Obama presses House on energy bill

In addition to feverishly working the phones, President Obama appeared in the Rose Garden of the White House on Thursday to pressure House members to vote for his energy bill.

The bill, which Republicans have blasted as an enormous tax hike for consumers, will come down to "a close vote," Obama said, because of the "misinformation" surrounding the legislation.

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A rebuke from Congress would be Obama's first major failure in dealing with Congress since taking office, and it would come on one of the president's signature issues.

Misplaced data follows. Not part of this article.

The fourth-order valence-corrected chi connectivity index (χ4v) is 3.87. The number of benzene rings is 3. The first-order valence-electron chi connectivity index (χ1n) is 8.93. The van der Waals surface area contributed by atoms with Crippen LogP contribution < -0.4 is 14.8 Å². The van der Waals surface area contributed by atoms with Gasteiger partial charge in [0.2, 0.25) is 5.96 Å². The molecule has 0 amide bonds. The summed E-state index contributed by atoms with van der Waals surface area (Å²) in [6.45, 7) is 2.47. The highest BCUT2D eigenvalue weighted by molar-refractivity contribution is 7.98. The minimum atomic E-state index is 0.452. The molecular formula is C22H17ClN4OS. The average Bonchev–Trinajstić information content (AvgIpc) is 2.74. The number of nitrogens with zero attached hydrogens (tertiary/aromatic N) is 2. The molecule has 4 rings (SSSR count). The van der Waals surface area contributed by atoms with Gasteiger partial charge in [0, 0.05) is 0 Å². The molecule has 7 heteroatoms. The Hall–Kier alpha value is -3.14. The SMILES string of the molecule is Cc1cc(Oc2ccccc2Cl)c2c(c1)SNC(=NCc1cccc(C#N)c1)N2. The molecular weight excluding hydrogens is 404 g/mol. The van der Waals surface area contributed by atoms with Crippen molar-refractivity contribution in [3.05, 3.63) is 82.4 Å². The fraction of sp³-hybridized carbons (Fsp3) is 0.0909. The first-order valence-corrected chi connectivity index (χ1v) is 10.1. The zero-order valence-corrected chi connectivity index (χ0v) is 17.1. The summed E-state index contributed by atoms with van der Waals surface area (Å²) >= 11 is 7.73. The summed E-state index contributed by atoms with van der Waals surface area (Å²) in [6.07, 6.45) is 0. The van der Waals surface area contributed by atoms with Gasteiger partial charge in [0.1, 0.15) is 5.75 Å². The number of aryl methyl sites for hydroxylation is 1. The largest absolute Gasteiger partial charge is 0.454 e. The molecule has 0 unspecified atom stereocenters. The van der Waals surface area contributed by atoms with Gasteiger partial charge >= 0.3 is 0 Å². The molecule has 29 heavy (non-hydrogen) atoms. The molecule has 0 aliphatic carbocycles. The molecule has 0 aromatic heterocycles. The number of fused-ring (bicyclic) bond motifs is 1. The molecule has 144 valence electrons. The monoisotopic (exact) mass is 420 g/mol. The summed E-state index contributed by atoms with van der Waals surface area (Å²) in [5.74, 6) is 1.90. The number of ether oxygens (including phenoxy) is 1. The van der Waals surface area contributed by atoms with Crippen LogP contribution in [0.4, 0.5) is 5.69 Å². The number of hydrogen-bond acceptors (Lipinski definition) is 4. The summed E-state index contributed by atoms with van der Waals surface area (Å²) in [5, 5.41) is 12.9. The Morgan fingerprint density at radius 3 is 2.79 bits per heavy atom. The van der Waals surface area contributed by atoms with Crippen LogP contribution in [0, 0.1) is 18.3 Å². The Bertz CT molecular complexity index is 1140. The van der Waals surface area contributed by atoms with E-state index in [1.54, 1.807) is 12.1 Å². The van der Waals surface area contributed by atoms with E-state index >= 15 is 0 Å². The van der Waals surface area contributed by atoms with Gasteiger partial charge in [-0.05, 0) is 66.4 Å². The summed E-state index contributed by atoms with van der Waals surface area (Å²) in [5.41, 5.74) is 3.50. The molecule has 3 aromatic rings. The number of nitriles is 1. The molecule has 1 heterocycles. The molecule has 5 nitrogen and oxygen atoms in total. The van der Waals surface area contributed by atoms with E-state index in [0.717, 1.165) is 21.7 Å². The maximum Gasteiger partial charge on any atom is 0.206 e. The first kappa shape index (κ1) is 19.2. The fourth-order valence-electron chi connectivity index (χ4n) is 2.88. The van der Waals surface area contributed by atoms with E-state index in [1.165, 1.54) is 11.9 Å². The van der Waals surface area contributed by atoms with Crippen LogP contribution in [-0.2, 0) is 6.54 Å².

"I can't stress enough the importance of this vote," Obama said.

In defending the cost to consumers, Obama dismissed the increase as being the price of "a postage stamp" every day.

Obama said it is imperative to pass the bill to put the U.S. on track to lead the world in clean-energy production, wean the country off its dependence on foreign oil and create 21st-century jobs.

"Make no mistake: This is a jobs bill," the president said.

He added: "This legislation will finally make clean energy the profitable kind of energy."

In a direct plea to undecided lawmakers, the president pressed them to pass the bill to move the country to a new clean-energy economy.

"We cannot be afraid of the future," he said. "We cannot be prisoners of the past."